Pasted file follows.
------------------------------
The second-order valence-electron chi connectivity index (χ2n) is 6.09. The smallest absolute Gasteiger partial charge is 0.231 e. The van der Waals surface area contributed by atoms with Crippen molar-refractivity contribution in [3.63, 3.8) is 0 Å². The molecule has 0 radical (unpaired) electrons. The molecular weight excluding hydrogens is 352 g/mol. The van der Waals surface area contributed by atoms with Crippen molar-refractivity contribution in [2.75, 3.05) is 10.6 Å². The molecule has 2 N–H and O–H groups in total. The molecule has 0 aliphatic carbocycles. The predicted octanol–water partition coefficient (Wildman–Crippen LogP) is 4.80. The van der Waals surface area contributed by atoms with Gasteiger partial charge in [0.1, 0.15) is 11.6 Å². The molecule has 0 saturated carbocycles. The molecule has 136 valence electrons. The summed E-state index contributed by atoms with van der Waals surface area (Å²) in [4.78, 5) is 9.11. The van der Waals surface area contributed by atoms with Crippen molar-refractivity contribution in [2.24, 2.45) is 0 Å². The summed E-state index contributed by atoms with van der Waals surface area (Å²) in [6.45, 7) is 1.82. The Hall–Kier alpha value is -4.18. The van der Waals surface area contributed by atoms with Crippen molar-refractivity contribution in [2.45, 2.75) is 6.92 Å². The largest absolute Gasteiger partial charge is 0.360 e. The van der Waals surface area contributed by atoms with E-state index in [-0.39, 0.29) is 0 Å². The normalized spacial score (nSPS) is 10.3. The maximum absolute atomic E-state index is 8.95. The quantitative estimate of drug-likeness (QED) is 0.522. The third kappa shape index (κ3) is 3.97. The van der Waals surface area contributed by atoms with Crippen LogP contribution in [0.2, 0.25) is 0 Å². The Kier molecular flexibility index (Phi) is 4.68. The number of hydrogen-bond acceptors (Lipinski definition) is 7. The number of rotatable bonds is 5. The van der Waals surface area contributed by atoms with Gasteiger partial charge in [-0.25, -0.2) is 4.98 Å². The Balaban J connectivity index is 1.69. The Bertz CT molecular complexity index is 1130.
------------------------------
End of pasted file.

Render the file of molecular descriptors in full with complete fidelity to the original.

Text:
The second-order valence-electron chi connectivity index (χ2n) is 6.09. The smallest absolute Gasteiger partial charge is 0.231 e. The van der Waals surface area contributed by atoms with Crippen molar-refractivity contribution in [3.63, 3.8) is 0 Å². The molecule has 0 radical (unpaired) electrons. The molecular weight excluding hydrogens is 352 g/mol. The van der Waals surface area contributed by atoms with Crippen molar-refractivity contribution in [2.75, 3.05) is 10.6 Å². The molecule has 2 N–H and O–H groups in total. The molecule has 0 aliphatic carbocycles. The predicted octanol–water partition coefficient (Wildman–Crippen LogP) is 4.80. The van der Waals surface area contributed by atoms with Gasteiger partial charge in [0.1, 0.15) is 11.6 Å². The molecule has 0 saturated carbocycles. The molecule has 136 valence electrons. The summed E-state index contributed by atoms with van der Waals surface area (Å²) in [4.78, 5) is 9.11. The van der Waals surface area contributed by atoms with Crippen molar-refractivity contribution in [2.24, 2.45) is 0 Å². The summed E-state index contributed by atoms with van der Waals surface area (Å²) in [6.45, 7) is 1.82. The Hall–Kier alpha value is -4.18. The van der Waals surface area contributed by atoms with Crippen molar-refractivity contribution in [2.45, 2.75) is 6.92 Å². The largest absolute Gasteiger partial charge is 0.360 e. The van der Waals surface area contributed by atoms with E-state index in [-0.39, 0.29) is 0 Å². The normalized spacial score (nSPS) is 10.3. The maximum absolute atomic E-state index is 8.95. The quantitative estimate of drug-likeness (QED) is 0.522. The third kappa shape index (κ3) is 3.97. The van der Waals surface area contributed by atoms with Crippen LogP contribution in [0.2, 0.25) is 0 Å². The Kier molecular flexibility index (Phi) is 4.68. The number of hydrogen-bond acceptors (Lipinski definition) is 7. The number of rotatable bonds is 5. The van der Waals surface area contributed by atoms with Gasteiger partial charge in [-0.25, -0.2) is 4.98 Å². The Balaban J connectivity index is 1.69. The Bertz CT molecular complexity index is 1130.